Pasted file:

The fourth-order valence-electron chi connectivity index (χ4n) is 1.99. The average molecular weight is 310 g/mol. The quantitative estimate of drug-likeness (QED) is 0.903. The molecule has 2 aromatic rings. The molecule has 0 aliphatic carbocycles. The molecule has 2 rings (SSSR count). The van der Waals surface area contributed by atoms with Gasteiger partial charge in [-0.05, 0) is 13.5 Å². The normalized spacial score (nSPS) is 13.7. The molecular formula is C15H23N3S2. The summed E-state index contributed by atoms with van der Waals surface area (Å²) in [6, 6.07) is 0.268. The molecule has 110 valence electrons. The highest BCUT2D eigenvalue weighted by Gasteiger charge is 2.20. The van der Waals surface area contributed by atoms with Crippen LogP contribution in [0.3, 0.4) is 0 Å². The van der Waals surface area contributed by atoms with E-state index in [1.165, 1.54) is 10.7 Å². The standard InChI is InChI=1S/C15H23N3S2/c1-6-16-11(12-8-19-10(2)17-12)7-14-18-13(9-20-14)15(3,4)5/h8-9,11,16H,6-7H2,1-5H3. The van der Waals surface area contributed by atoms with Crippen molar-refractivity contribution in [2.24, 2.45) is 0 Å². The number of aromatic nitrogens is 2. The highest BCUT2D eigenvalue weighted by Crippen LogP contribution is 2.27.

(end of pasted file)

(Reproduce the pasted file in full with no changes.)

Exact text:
The fourth-order valence-electron chi connectivity index (χ4n) is 1.99. The average molecular weight is 310 g/mol. The quantitative estimate of drug-likeness (QED) is 0.903. The molecule has 2 aromatic rings. The molecule has 0 aliphatic carbocycles. The molecule has 2 rings (SSSR count). The van der Waals surface area contributed by atoms with Gasteiger partial charge in [-0.05, 0) is 13.5 Å². The normalized spacial score (nSPS) is 13.7. The molecular formula is C15H23N3S2. The summed E-state index contributed by atoms with van der Waals surface area (Å²) in [6, 6.07) is 0.268. The molecule has 110 valence electrons. The highest BCUT2D eigenvalue weighted by Gasteiger charge is 2.20. The van der Waals surface area contributed by atoms with Crippen LogP contribution in [0.3, 0.4) is 0 Å². The van der Waals surface area contributed by atoms with E-state index in [1.165, 1.54) is 10.7 Å². The standard InChI is InChI=1S/C15H23N3S2/c1-6-16-11(12-8-19-10(2)17-12)7-14-18-13(9-20-14)15(3,4)5/h8-9,11,16H,6-7H2,1-5H3. The van der Waals surface area contributed by atoms with Crippen molar-refractivity contribution in [2.24, 2.45) is 0 Å². The number of aromatic nitrogens is 2. The highest BCUT2D eigenvalue weighted by Crippen LogP contribution is 2.27.